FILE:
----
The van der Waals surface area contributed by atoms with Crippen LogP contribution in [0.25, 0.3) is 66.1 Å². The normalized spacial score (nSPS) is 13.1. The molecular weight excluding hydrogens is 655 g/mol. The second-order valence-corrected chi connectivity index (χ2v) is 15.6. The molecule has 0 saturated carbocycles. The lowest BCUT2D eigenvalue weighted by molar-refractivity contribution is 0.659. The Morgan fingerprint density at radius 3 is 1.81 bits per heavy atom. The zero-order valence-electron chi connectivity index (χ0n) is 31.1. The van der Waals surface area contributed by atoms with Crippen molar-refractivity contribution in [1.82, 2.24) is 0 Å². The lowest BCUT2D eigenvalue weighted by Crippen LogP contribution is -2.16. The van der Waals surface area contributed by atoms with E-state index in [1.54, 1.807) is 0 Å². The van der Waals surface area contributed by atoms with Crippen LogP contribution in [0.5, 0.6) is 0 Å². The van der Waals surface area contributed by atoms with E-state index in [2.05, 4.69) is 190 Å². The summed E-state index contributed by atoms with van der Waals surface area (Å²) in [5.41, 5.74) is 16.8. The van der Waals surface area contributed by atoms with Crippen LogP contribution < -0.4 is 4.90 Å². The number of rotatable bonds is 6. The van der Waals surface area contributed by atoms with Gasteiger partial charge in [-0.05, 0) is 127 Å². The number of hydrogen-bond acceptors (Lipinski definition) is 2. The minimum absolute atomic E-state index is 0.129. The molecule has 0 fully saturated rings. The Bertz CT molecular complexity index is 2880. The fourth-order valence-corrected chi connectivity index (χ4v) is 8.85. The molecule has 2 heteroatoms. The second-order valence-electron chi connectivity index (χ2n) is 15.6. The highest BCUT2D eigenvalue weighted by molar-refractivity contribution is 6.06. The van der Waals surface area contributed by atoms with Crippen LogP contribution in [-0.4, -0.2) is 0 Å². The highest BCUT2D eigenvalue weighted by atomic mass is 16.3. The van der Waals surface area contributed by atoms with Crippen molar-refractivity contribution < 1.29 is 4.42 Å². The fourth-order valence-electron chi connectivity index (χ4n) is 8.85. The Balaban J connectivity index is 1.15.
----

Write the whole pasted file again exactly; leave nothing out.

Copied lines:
The van der Waals surface area contributed by atoms with Crippen LogP contribution in [0.25, 0.3) is 66.1 Å². The normalized spacial score (nSPS) is 13.1. The molecular weight excluding hydrogens is 655 g/mol. The second-order valence-corrected chi connectivity index (χ2v) is 15.6. The molecule has 0 saturated carbocycles. The lowest BCUT2D eigenvalue weighted by molar-refractivity contribution is 0.659. The Morgan fingerprint density at radius 3 is 1.81 bits per heavy atom. The zero-order valence-electron chi connectivity index (χ0n) is 31.1. The van der Waals surface area contributed by atoms with Crippen molar-refractivity contribution in [1.82, 2.24) is 0 Å². The lowest BCUT2D eigenvalue weighted by Crippen LogP contribution is -2.16. The van der Waals surface area contributed by atoms with E-state index in [1.54, 1.807) is 0 Å². The van der Waals surface area contributed by atoms with Crippen LogP contribution in [0.5, 0.6) is 0 Å². The van der Waals surface area contributed by atoms with E-state index in [2.05, 4.69) is 190 Å². The summed E-state index contributed by atoms with van der Waals surface area (Å²) in [5.41, 5.74) is 16.8. The van der Waals surface area contributed by atoms with Crippen LogP contribution < -0.4 is 4.90 Å². The number of rotatable bonds is 6. The van der Waals surface area contributed by atoms with Gasteiger partial charge in [-0.05, 0) is 127 Å². The number of hydrogen-bond acceptors (Lipinski definition) is 2. The minimum absolute atomic E-state index is 0.129. The molecule has 0 fully saturated rings. The Bertz CT molecular complexity index is 2880. The fourth-order valence-corrected chi connectivity index (χ4v) is 8.85. The molecule has 2 heteroatoms. The second-order valence-electron chi connectivity index (χ2n) is 15.6. The highest BCUT2D eigenvalue weighted by molar-refractivity contribution is 6.06. The van der Waals surface area contributed by atoms with Crippen LogP contribution in [-0.4, -0.2) is 0 Å². The highest BCUT2D eigenvalue weighted by atomic mass is 16.3. The van der Waals surface area contributed by atoms with Crippen molar-refractivity contribution < 1.29 is 4.42 Å². The fourth-order valence-electron chi connectivity index (χ4n) is 8.85. The Balaban J connectivity index is 1.15.